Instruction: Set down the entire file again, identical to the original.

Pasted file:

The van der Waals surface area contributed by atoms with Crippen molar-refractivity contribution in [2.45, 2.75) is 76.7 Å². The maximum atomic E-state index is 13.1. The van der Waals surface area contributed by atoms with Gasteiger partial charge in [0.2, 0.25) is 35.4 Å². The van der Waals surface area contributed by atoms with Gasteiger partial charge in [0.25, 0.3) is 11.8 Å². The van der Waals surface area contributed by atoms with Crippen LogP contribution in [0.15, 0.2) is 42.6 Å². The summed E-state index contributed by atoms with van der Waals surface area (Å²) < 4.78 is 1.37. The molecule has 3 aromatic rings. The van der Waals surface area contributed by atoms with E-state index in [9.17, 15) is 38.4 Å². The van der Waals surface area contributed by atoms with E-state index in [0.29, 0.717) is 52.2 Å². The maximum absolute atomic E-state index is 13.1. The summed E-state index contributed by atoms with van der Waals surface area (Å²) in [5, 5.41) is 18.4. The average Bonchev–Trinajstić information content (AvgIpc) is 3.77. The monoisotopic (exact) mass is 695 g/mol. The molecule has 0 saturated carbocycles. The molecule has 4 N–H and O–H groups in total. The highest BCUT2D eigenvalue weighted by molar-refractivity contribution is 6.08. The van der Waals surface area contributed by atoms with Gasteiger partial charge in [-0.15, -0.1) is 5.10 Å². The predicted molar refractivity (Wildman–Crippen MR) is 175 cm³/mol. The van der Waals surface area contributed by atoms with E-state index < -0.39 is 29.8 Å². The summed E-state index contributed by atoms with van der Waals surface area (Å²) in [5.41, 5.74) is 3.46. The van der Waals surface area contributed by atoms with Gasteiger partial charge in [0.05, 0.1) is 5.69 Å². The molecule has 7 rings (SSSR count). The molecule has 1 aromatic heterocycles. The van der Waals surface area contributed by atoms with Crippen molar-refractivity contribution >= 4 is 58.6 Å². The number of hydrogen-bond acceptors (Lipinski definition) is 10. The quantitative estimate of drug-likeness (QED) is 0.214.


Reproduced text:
The van der Waals surface area contributed by atoms with Crippen molar-refractivity contribution in [2.45, 2.75) is 76.7 Å². The maximum atomic E-state index is 13.1. The van der Waals surface area contributed by atoms with Gasteiger partial charge in [0.2, 0.25) is 35.4 Å². The van der Waals surface area contributed by atoms with Gasteiger partial charge in [0.25, 0.3) is 11.8 Å². The van der Waals surface area contributed by atoms with Crippen LogP contribution in [0.15, 0.2) is 42.6 Å². The summed E-state index contributed by atoms with van der Waals surface area (Å²) < 4.78 is 1.37. The molecule has 3 aromatic rings. The van der Waals surface area contributed by atoms with E-state index in [9.17, 15) is 38.4 Å². The van der Waals surface area contributed by atoms with E-state index in [0.29, 0.717) is 52.2 Å². The maximum absolute atomic E-state index is 13.1. The summed E-state index contributed by atoms with van der Waals surface area (Å²) in [5, 5.41) is 18.4. The average Bonchev–Trinajstić information content (AvgIpc) is 3.77. The monoisotopic (exact) mass is 695 g/mol. The molecule has 0 saturated carbocycles. The molecule has 4 N–H and O–H groups in total. The highest BCUT2D eigenvalue weighted by molar-refractivity contribution is 6.08. The van der Waals surface area contributed by atoms with Gasteiger partial charge in [-0.15, -0.1) is 5.10 Å². The predicted molar refractivity (Wildman–Crippen MR) is 175 cm³/mol. The van der Waals surface area contributed by atoms with E-state index < -0.39 is 29.8 Å². The summed E-state index contributed by atoms with van der Waals surface area (Å²) in [5.41, 5.74) is 3.46. The van der Waals surface area contributed by atoms with Gasteiger partial charge in [0.05, 0.1) is 5.69 Å². The molecule has 7 rings (SSSR count). The molecule has 1 aromatic heterocycles. The van der Waals surface area contributed by atoms with Crippen molar-refractivity contribution >= 4 is 58.6 Å². The number of hydrogen-bond acceptors (Lipinski definition) is 10. The quantitative estimate of drug-likeness (QED) is 0.214.